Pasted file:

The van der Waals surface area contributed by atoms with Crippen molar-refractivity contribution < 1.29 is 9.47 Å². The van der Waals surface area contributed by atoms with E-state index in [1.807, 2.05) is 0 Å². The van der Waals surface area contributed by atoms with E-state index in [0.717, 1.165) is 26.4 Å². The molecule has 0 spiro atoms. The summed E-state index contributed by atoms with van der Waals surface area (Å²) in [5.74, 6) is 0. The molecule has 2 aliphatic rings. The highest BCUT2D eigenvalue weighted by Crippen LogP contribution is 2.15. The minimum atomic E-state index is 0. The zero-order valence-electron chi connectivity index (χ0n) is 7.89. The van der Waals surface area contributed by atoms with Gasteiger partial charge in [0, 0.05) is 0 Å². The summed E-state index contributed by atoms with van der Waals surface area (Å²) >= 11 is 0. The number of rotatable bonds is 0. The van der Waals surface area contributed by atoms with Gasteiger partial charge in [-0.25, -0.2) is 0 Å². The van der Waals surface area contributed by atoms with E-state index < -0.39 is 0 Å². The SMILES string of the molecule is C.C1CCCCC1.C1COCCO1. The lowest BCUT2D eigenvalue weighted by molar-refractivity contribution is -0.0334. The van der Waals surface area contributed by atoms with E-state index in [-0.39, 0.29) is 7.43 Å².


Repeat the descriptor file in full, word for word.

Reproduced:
The van der Waals surface area contributed by atoms with Crippen molar-refractivity contribution < 1.29 is 9.47 Å². The van der Waals surface area contributed by atoms with E-state index in [1.807, 2.05) is 0 Å². The van der Waals surface area contributed by atoms with E-state index in [0.717, 1.165) is 26.4 Å². The molecule has 0 spiro atoms. The summed E-state index contributed by atoms with van der Waals surface area (Å²) in [5.74, 6) is 0. The molecule has 2 aliphatic rings. The highest BCUT2D eigenvalue weighted by Crippen LogP contribution is 2.15. The minimum atomic E-state index is 0. The zero-order valence-electron chi connectivity index (χ0n) is 7.89. The van der Waals surface area contributed by atoms with Gasteiger partial charge in [0, 0.05) is 0 Å². The summed E-state index contributed by atoms with van der Waals surface area (Å²) >= 11 is 0. The number of rotatable bonds is 0. The van der Waals surface area contributed by atoms with Gasteiger partial charge in [-0.25, -0.2) is 0 Å². The van der Waals surface area contributed by atoms with E-state index < -0.39 is 0 Å². The SMILES string of the molecule is C.C1CCCCC1.C1COCCO1. The lowest BCUT2D eigenvalue weighted by molar-refractivity contribution is -0.0334. The van der Waals surface area contributed by atoms with E-state index in [-0.39, 0.29) is 7.43 Å².